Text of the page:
An interview with Professor of Political Science Jodi Dean was broadcast on Monday, Dec. 17 on “The World Today,” a BBC World Service program with science reporter Neil Bowdler.
In the conversation, Dean and Bowdler discussed a wide range of topics including Freedom of Speech and the public's appetite for alternative sources of news and information. They also discussed several conspiracy theories, such as the assassination of President Kennedy, the involvement of Bush administration officials in the 9/11 attacks, the deliberate destruction of the levees in New Orleans and flooding of the Ninth Ward, and the influx of Mexican immigrants into the United States.
Dean pointed out that the popularity of YouTube, blogging and the Internet to show that people are not happy with what she called corporate-owned “mainstream news media,” which she said are often no more than mouthpieces for the government, and driven by ratings and advertising rather than a desire to inform the public.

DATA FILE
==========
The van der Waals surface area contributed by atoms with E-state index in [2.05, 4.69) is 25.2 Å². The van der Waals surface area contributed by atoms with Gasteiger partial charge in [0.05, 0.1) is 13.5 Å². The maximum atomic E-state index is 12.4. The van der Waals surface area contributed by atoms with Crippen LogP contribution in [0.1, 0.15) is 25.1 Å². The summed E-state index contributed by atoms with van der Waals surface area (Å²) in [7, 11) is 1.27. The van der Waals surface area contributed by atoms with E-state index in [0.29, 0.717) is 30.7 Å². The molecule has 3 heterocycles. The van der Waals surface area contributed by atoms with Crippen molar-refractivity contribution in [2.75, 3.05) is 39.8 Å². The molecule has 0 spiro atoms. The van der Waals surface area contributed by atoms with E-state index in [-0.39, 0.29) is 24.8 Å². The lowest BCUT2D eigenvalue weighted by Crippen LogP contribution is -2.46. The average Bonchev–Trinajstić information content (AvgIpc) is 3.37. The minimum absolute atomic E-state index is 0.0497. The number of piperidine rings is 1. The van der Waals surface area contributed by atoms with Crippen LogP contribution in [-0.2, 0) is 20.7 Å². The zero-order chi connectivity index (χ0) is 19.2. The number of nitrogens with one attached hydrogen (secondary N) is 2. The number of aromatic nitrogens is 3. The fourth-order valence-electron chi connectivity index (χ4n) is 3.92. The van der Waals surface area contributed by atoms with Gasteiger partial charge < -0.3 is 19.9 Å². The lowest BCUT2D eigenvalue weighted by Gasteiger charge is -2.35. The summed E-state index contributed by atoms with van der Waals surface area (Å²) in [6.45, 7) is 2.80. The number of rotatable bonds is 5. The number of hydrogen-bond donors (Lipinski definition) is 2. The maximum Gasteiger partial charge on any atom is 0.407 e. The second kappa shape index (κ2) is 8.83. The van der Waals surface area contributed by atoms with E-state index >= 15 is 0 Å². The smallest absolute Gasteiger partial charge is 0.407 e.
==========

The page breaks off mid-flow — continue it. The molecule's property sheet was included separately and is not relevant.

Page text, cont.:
One important thing, she said, is for the mainstream media “to hold politicians, scientists and public figures to account for what they say,” offering the example of the story that Iran was storing nuclear weapons, which turned out to be not true. She said the public needs to be reminded over and over “until they get it” that the story wasn't true.
Dean, a member of the HWS faculty since 1993, holds a bachelor's degree from Princeton, and her master's and Ph.D. from Columbia. Earlier this fall, she delivered three lectures at the University of Lima, Peru, to help inaugurate a new master's program in Cultural Studies. And over the summer, she spoke at Cardiff University in Wales, on her current research, “Zizek against Democracy” and “9/11 Conspiracy Theories: Psychosis and Contemporary Politics.”
“The World Today” is an international news and current affairs program in the BBC World Service that tries to answer two questions in particular: what has happened overnight and what does the new day bring?
This year the BBC World Service celebrates 75 years of broadcasting.